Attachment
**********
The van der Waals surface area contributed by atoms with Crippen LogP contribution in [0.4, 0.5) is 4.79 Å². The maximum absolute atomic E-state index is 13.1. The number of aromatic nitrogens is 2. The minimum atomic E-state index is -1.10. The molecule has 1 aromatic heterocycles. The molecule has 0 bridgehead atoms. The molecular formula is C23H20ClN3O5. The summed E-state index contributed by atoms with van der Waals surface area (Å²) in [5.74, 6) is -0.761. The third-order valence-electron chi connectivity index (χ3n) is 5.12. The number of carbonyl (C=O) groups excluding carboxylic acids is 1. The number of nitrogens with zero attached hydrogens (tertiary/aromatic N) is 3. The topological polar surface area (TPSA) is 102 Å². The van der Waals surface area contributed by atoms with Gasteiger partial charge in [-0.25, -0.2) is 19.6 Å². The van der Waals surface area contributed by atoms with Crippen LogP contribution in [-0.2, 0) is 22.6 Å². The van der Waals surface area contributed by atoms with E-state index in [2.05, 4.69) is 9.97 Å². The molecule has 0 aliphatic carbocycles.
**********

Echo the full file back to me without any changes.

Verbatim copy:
The van der Waals surface area contributed by atoms with Crippen LogP contribution in [0.4, 0.5) is 4.79 Å². The maximum absolute atomic E-state index is 13.1. The number of aromatic nitrogens is 2. The minimum atomic E-state index is -1.10. The molecule has 1 aromatic heterocycles. The molecule has 0 bridgehead atoms. The molecular formula is C23H20ClN3O5. The summed E-state index contributed by atoms with van der Waals surface area (Å²) in [5.74, 6) is -0.761. The third-order valence-electron chi connectivity index (χ3n) is 5.12. The number of carbonyl (C=O) groups excluding carboxylic acids is 1. The number of nitrogens with zero attached hydrogens (tertiary/aromatic N) is 3. The topological polar surface area (TPSA) is 102 Å². The van der Waals surface area contributed by atoms with Gasteiger partial charge in [-0.25, -0.2) is 19.6 Å². The van der Waals surface area contributed by atoms with Crippen LogP contribution in [-0.2, 0) is 22.6 Å². The van der Waals surface area contributed by atoms with E-state index in [2.05, 4.69) is 9.97 Å². The molecule has 0 aliphatic carbocycles.